Yasso and Hussein kept in touch, and about a year later, in 1980, along with about twenty five people from the Detroit Chaldean community, he was a guest of the Iraqi government and arrived in Baghdad. Then, he was led into Saddam’s palace. In the same interview, Yasso states “We were received on the red carpet.” At some point during the celebration, Yasso presented Saddam Hussein a gift from then-mayor of Detroit, Coleman Young, a key to the city, which of course at this point in the practice of giving keys out didn’t unlock anything, but was merely a symbolic honor.

This act of honoring of a man today generally thought of as having been a ruthless tyrant, didn’t happen in a vacuum. In the late 70s, the United States employed the well-known philosophy, “an enemy of our enemy is our friend.” Saddam Hussein’s Iraq was engaged in a war against Iran. Considering the US’s own issues with Iran, the State Department very much supported Iraq in the war. In fact, there is some evidence that the State Department actually encouraged Detroit mayor Coleman Young to ask Rev. Yasso to present a key to the city of Detroit to Hussein.

In Baghdad, Saddam graciously accepted the honor and asked Yasso, “I heard there was a debt on your church. How much is it?” Yasso said yes there was, approximately for $170,000. Saddam gave him a check for $200,000 dollars, enough to pay the debt and build a new recreation hall.

In the 2003 interview, Yasso went on to say that Saddam was an American puppet and once the US government didn’t need him anymore, he was no good. However, he did admit that while Saddam Hussein may have been a “good person” at some point, “money and power changed the person.”

If you liked this article, you might also enjoy our new popular podcast, The BrainFood Show (iTunes, Spotify, Google Play Music, Feed), as well as:

Expand for References
Share the Knowledge! FacebooktwitterredditpinteresttumblrmailFacebooktwitterredditpinteresttumblrmail
Print Friendly, PDF & Email
Enjoy this article? Join over 50,000 Subscribers getting our FREE Daily Knowledge and Weekly Wrap newsletters:

Subscribe Me To:  | 


  • In the same interview, Yasso state “We …”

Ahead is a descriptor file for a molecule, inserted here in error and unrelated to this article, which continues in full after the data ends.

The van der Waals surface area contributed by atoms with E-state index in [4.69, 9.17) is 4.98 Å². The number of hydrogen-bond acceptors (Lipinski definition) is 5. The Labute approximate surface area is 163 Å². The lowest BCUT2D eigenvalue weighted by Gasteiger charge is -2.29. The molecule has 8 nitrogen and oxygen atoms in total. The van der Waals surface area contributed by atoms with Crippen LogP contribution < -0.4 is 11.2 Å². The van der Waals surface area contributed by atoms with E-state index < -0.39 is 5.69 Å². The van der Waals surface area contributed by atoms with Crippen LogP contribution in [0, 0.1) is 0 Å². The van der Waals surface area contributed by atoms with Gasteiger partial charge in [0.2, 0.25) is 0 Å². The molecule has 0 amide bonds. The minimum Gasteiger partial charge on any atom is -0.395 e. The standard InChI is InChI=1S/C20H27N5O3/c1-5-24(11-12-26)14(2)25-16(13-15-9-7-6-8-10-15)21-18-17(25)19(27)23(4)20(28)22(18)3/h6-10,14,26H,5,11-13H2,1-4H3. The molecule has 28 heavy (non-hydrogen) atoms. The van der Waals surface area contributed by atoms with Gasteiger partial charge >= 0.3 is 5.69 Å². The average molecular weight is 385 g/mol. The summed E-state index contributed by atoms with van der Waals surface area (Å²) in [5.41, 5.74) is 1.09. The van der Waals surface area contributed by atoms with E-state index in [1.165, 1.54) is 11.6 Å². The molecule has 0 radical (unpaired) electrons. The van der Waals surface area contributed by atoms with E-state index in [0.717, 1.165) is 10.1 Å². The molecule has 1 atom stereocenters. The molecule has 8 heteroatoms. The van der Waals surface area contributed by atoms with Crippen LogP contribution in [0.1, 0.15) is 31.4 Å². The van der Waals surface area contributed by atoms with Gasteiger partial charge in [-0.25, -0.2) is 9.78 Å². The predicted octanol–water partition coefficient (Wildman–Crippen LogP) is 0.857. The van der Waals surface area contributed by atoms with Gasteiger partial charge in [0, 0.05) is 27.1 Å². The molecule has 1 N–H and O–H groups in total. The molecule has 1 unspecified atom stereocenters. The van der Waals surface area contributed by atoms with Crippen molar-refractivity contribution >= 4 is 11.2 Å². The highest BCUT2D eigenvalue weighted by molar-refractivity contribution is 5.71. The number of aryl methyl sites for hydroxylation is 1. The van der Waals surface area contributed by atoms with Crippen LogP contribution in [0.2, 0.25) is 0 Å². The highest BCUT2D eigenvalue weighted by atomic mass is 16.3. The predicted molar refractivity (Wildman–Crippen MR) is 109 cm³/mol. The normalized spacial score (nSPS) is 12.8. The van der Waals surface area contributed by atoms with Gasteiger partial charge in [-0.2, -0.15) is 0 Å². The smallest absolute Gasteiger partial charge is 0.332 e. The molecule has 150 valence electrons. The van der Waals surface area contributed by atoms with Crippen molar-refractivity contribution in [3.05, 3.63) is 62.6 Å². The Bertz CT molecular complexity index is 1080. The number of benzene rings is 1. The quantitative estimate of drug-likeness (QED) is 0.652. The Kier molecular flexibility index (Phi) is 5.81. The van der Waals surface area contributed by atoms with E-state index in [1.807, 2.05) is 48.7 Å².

Should be :”Yasso states”.

    Interesting article. Love things that look at the history of our actions and relations with other parts of the world. If we forget these chapters, we set ourselves up to repeat the later chapters.

  • Did they get the Keys returned after Hussan was finished with them?

  • I’m suspecting that Saddam Hussein al Tikriti may have never had a decently-cultivated chance to be “a good person”. His mother attempted to abort him by belly-slamming herself against a wall, and, after that failed, he was raised by that resentful woman, and her husband (Saddam’s father) whose around-town nickname was “Hassan the Thief”. He grew up to be a murderous low-level street thug, who, by the turns of several improbable events became the Saddam that the whole world knows. Not a good guy, pretty much ever.

    • You have to shitting me…. Saddam is not nearly as bad as we are. We kill a lot more people than Saddam could ever imagine. Right now, if I offered you $1 Billion to press the button of a nuclear weapon and get rid of Somalia, you wouldn’t bat an eye to press and collect. Get the f*ck out of here with that bullsh*t!

      Why did we (the church) take his money?

      Why didn’t we give all the money we seized from Iraq to the Iraqi people? GTFOOH

      • Some of what you say is true however, the post you commented on has nothing to do with which country is more violent. They were simply stating (if true) Hussains rough upbringing before he held poltical office and what may have led to his dictatorship.

        To answer your question though, no, I would not nuke Somalia. For the exception of Hiroshima and Nagasaki, the use of nuclear weapons or in general WMDs would have severe consequences in today’s world.

  • so the church was given 450,000 dollars and did what with it? feed the hungry? house the poor? oh i know: build a bigger church.